Meet Senator Farmer
Why did you want to become a state senator?
I was asked that question a lot during the campaign. The simple answer is: I want to give a voice to the people who don’t have one in Tallahassee. I want to look out for the little guy and little gal. You think about civics and how governance should work and start with an idealistic view, then you go up to Tallahassee and see the legislative process as it is today. Frankly, it is shocking and would distress a lot of people to see the power money and special interests hold up there. I’m not doing this for economic gain or to advance in my career. I want to make sure when the Legislature passes laws, it does not have a disparate impact on people in our state.
What aspects of your law practice at Farmer Jaffe played a role in your move into public service?
Our practice has showed many times over that David can indeed take on Goliath and prevail, which proves the judicial process is fair and just. As a lawyer, I represent all kinds of people. It is natural for me to take that perspective and experience from the courtroom and bring it to the legislative process.
What are your top priorities heading into the 2017 session?
Education will always be a big priority for me. I’ve seen first-hand the degradation of the public school system and the reduction of services and funding for the kids who need it. Environmental issues like rising sea levels, the impact of climate change on the community and water supply and protecting the Everglades are also main priorities. Additionally, I want to keep our courthouse doors open for everybody and make sure the insurance industry doesn’t overreach with respect to consumers.
What are the biggest issues affecting qui tam law these days?
We need to make sure we protect our qui tam laws. They protect all of our taxpayer funds from misuse and abuse. Some laws need to be clarified so they don’t have a chilling effect on qui tam cases. States shouldn’t be able to stop whistleblowers from coming forward and prosecuting a claim. Those are the main issues at the state level. Nationally, cases become harder to prosecute because of the number of cases backlogged. Plus, certain case law makes it too difficult in some circuits for a whistleblower to bring forward a case.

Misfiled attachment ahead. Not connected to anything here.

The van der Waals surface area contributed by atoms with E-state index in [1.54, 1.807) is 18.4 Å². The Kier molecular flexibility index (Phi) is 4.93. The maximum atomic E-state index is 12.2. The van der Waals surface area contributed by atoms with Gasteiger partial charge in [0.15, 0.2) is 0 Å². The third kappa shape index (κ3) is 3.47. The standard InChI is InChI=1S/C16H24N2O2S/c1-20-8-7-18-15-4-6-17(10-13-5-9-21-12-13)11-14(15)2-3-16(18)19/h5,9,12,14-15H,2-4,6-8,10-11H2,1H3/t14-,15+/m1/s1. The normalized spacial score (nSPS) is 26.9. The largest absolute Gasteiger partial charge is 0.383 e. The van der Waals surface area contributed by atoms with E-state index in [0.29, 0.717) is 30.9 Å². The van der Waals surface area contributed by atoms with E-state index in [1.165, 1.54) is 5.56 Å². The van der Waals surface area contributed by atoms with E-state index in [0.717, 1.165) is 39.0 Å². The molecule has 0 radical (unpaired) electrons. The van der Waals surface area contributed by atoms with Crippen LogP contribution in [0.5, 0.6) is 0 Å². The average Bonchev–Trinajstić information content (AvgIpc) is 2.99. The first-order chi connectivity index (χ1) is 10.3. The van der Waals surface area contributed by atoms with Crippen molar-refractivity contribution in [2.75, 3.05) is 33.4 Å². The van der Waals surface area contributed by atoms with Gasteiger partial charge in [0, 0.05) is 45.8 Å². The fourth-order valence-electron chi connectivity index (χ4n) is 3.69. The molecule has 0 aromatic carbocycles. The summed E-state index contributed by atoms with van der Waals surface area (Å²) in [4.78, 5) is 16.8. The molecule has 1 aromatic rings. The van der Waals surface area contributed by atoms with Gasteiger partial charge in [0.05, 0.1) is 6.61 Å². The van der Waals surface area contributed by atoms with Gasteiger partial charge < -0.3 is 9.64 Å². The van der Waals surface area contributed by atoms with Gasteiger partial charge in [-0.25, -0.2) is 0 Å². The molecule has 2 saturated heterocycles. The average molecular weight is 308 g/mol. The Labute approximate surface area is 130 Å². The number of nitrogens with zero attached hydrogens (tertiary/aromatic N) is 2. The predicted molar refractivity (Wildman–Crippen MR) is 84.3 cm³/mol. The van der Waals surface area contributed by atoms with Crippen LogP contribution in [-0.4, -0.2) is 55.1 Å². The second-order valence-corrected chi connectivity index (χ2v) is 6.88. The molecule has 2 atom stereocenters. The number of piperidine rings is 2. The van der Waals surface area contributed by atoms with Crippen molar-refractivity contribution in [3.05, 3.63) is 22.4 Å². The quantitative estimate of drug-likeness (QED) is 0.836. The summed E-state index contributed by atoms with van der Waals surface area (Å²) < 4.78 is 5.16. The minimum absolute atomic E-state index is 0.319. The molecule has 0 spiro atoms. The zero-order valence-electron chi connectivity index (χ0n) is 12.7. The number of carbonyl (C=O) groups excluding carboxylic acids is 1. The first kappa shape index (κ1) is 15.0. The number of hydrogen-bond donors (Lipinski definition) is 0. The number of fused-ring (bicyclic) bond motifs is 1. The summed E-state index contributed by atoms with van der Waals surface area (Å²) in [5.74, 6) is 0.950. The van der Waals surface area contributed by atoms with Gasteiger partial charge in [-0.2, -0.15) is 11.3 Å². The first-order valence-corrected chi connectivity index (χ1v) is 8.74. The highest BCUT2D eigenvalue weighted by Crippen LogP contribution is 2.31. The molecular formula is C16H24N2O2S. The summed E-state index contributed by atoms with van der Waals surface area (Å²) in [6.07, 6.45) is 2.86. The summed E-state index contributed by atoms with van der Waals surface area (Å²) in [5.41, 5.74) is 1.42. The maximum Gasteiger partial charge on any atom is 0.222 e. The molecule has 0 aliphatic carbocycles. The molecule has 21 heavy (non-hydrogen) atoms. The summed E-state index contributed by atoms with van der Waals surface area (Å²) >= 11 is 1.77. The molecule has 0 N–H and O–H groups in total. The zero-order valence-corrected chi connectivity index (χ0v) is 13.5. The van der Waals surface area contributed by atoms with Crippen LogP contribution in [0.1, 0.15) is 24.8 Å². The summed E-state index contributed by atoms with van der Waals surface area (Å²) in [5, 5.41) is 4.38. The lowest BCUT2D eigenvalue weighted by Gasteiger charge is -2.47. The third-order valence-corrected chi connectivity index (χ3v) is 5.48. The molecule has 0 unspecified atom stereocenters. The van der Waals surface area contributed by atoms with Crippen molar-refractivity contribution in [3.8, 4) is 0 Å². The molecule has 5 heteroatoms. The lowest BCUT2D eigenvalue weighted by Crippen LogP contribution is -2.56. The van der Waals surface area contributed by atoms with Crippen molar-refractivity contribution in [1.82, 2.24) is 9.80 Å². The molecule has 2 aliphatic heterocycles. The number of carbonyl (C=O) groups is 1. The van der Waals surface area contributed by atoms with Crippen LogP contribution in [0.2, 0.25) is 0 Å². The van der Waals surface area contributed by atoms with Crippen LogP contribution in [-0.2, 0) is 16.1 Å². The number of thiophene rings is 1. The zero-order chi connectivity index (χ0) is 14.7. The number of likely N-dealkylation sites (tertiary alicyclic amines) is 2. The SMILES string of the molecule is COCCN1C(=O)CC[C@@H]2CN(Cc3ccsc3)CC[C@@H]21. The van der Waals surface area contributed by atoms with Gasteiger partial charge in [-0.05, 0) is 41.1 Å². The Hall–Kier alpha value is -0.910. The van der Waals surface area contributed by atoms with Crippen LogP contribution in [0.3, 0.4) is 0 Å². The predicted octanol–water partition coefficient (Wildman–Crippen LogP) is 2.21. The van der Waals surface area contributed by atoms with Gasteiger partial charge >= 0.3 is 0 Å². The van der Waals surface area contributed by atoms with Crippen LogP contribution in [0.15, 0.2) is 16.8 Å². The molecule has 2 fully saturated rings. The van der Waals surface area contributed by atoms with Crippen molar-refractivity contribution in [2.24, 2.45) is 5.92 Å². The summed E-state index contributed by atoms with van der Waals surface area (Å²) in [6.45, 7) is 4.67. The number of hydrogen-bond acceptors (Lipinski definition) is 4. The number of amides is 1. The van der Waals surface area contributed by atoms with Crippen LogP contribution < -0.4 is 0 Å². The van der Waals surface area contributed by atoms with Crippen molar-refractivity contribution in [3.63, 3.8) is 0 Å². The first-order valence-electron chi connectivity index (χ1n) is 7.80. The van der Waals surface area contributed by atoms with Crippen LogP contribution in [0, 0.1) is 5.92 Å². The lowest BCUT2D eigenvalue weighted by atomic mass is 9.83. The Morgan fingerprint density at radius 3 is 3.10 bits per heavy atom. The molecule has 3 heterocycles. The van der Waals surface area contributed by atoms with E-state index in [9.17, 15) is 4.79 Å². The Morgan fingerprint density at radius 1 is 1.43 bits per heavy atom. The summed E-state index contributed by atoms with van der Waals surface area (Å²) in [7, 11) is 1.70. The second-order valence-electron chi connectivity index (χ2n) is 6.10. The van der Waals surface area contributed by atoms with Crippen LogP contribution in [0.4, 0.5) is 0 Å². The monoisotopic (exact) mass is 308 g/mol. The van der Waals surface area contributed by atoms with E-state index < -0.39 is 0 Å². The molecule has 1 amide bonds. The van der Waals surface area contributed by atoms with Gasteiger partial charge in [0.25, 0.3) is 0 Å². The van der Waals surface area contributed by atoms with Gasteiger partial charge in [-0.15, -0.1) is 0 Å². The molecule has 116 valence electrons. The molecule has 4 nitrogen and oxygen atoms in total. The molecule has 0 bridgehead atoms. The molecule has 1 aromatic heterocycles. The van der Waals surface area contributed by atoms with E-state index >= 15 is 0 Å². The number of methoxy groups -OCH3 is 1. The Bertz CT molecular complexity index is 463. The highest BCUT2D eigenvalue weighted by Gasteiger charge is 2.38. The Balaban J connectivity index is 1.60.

How has your dad’s distinguished legal career inspired you?
My father is truly one of the great legal scholars and writers the state has ever seen. He intellectually challenged me to keep up. If I can have half of the efficacy as an attorney as him, I will be very proud of my career. His drive and work ethic also stand out. This is a man who dropped out of high school and upon returning from his Marine service in Korea decided he wanted more for his family. So he went back to school and earned a GED and college degree. Then, while I was in first grade, he went to law school. That gave our family a work ethic and belief that anything truly is possible.
What firm charitable or community initiatives are you most excited about?
I am most proud of our firm’s continued charitable efforts and hope to take them to Tallahassee so we can further help those who need it. We just held our sixth annual Turkey Give Away, which keeps getting bigger and bigger, allowing us to feed more than 2,000 people in South Florida every Thanksgiving. We certainly want to expand our work with the Dan Marino Foundation and the Dan Marino Center he built here in downtown Ft. Lauderdale. It has been a gift to get to know the students, teachers and administrators there, and it has been so rewarding to experience having kids with special abilities work in our firm. It inspires me every day to be able to show others what is possible.